Labour’s future

Labour’s future

A new dawn has broken has it not? Maybe not quite. However, it has inside the Labour Party. Jeremy Corbyn was seen jigging his way into 105 Victoria Street this morning flanked by a ginger looking Labour Party General Secretary – one Iain McNicol.

It is likely that Corbynites will use the election as an opportunity to push forward the ‘McDonnell amendment’. This move aims to reduce the number of nominations needed from MPs to stand for leader – paving the way for a far-left successor to Jeremy.

The NEC may block it still. However, this result and increased enthusiasm from activists means there is now a new, longer term, game of building the votes and support to implement change in the party over the coming years.

After what should have been a disastrous election for Corbyn, many were expecting his departure in the near future. Now, they have as long as Corbyn can hold onto the job to make the party in their image. This delays any recovery of the party by its centrist wing, has blunted hopes of ousting Corbyn, and sets the scene for a long war of attrition.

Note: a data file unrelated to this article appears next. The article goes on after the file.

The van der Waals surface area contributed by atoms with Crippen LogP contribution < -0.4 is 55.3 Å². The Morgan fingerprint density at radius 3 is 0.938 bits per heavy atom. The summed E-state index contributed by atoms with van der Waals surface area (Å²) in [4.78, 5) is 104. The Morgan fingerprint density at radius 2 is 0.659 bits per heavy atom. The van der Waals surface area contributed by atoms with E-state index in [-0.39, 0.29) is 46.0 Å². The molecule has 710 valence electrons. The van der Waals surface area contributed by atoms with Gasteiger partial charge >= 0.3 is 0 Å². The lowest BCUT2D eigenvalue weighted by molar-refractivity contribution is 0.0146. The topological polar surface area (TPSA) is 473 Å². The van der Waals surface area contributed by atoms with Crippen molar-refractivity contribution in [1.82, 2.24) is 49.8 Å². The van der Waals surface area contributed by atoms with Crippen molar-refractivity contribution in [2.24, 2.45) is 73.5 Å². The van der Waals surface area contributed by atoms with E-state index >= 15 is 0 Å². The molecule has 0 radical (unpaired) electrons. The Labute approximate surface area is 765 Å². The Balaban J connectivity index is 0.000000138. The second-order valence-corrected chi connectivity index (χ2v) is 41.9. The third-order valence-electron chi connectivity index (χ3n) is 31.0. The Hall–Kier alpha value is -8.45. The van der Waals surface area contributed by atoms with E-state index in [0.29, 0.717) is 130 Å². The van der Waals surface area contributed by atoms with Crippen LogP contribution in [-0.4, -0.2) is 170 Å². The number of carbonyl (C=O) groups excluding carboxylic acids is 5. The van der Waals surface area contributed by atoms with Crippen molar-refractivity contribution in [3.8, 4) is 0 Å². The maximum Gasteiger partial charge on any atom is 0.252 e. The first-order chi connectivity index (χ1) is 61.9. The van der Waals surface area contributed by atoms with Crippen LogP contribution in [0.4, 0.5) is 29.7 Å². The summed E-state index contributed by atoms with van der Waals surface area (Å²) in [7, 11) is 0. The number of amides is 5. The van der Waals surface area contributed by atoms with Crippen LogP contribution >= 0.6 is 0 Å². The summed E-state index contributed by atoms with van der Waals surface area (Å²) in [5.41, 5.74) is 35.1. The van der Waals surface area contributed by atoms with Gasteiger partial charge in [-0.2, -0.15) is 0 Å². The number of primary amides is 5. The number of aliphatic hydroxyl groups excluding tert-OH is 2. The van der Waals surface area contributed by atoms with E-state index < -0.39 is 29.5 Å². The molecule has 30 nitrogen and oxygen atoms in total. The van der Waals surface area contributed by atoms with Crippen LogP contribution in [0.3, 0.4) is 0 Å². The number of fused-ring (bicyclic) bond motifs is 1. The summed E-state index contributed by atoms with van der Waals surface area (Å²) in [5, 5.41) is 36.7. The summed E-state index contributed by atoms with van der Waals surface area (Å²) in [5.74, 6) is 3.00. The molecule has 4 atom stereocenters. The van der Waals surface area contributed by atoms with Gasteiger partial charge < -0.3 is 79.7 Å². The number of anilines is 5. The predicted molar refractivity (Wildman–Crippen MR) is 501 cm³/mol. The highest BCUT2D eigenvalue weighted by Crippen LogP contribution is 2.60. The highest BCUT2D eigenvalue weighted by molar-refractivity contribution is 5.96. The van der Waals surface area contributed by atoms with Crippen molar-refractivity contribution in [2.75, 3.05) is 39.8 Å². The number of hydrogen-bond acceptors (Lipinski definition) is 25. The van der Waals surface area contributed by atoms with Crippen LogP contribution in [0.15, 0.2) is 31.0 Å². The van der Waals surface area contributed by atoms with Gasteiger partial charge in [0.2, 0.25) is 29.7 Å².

As evidence of this, Chuka Umunna – expected to launch a bid for the leadership – made a statement saying he would now willingly serve in the Shadow Cabinet. Furthermore, on the back of their increased majorities, we are unlikely to hear calls for a split anytime soon.

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